Overlooking moments like President Donald Trump’s “We are watching Google very closely!” tweet on Tuesday, U.S. lawmakers mostly mindful of free speech rights tend to be reluctant to shut down internet content.
But free of free-speech requirements, social media giants like Facebook and Twitter are well within their rights as private companies to police hateful or offensive content. While this policing has seemed limited or arbitrary and partisan to some, their good intentions are hard to doubt.
Now, thankfully, smaller tech firms are realizing that they, too, can help curb online hate.
On Monday, Voxility, a British internet company, decided to stop providing services used by the 8chan website, knocking it offline. Anonymous, venomous postings on 8chan and other websites apparently inspired the Saturday massacre in El Paso and are more firmly linked to earlier mass murders at two New Zealand mosques and a fatal shooting at the Chabad of Poway synagogue.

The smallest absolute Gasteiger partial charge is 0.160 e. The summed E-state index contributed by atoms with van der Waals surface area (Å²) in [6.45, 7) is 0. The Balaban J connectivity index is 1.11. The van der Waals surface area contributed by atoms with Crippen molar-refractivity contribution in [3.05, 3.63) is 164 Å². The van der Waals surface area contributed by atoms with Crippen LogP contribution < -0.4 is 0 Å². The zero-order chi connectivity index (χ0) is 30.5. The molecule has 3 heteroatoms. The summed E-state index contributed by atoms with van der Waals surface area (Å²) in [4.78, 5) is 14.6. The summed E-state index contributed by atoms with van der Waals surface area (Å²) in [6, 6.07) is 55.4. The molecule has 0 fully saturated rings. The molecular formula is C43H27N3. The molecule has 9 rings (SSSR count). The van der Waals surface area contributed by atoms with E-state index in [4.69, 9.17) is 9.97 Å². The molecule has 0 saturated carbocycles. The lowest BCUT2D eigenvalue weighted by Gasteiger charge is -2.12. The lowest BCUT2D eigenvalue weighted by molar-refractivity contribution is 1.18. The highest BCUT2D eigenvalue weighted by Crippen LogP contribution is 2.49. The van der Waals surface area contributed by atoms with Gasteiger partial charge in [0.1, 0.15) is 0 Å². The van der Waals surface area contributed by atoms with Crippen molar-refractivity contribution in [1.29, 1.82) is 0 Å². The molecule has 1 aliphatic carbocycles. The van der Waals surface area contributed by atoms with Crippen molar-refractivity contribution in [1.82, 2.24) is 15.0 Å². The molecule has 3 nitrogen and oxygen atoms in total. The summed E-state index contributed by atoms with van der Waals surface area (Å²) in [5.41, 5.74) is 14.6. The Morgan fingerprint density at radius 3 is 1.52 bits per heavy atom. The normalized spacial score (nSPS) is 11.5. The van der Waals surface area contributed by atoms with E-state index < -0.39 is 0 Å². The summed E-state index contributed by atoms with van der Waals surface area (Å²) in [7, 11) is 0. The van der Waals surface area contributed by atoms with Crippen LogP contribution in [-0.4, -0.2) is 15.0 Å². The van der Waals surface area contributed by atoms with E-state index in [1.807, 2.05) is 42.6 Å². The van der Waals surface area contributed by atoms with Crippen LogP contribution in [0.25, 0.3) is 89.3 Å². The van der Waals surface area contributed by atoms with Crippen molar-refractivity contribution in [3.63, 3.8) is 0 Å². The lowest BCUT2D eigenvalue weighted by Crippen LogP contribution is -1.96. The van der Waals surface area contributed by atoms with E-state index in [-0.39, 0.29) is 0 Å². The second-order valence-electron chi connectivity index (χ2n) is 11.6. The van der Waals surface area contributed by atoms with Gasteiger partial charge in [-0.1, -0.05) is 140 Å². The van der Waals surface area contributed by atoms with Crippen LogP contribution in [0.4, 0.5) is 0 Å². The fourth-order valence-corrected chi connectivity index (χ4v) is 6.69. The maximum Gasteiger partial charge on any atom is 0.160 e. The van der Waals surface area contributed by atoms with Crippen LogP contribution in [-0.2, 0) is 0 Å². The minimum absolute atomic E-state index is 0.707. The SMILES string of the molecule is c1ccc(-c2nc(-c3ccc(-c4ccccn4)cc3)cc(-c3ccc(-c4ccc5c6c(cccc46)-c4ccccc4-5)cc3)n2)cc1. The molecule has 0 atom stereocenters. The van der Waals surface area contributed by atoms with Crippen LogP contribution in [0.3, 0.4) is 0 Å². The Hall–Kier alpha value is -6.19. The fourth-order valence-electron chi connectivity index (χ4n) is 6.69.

8chan founder-turned-critic Fredrick Brennan told The Washington Post the site presented “a receptive audience for domestic terrorists.” Pulling the plug was overdue.
Two facts are now undeniable: The internet has long provided dark places for what are essentially hate support groups, and firms providing services to websites inciting violence against specific groups can choose not to do so. The Electronic Frontier Foundation – an important, constructive force for online rights – contends that “just because companies can act as judge and jury doesn’t mean they should.”
Barack Obama and Trump support reducing the influence of websites that get people killed. We all should. A line must be drawn somewhere.
THE SAN DIEGO UNION-TRIBUNE (TNS)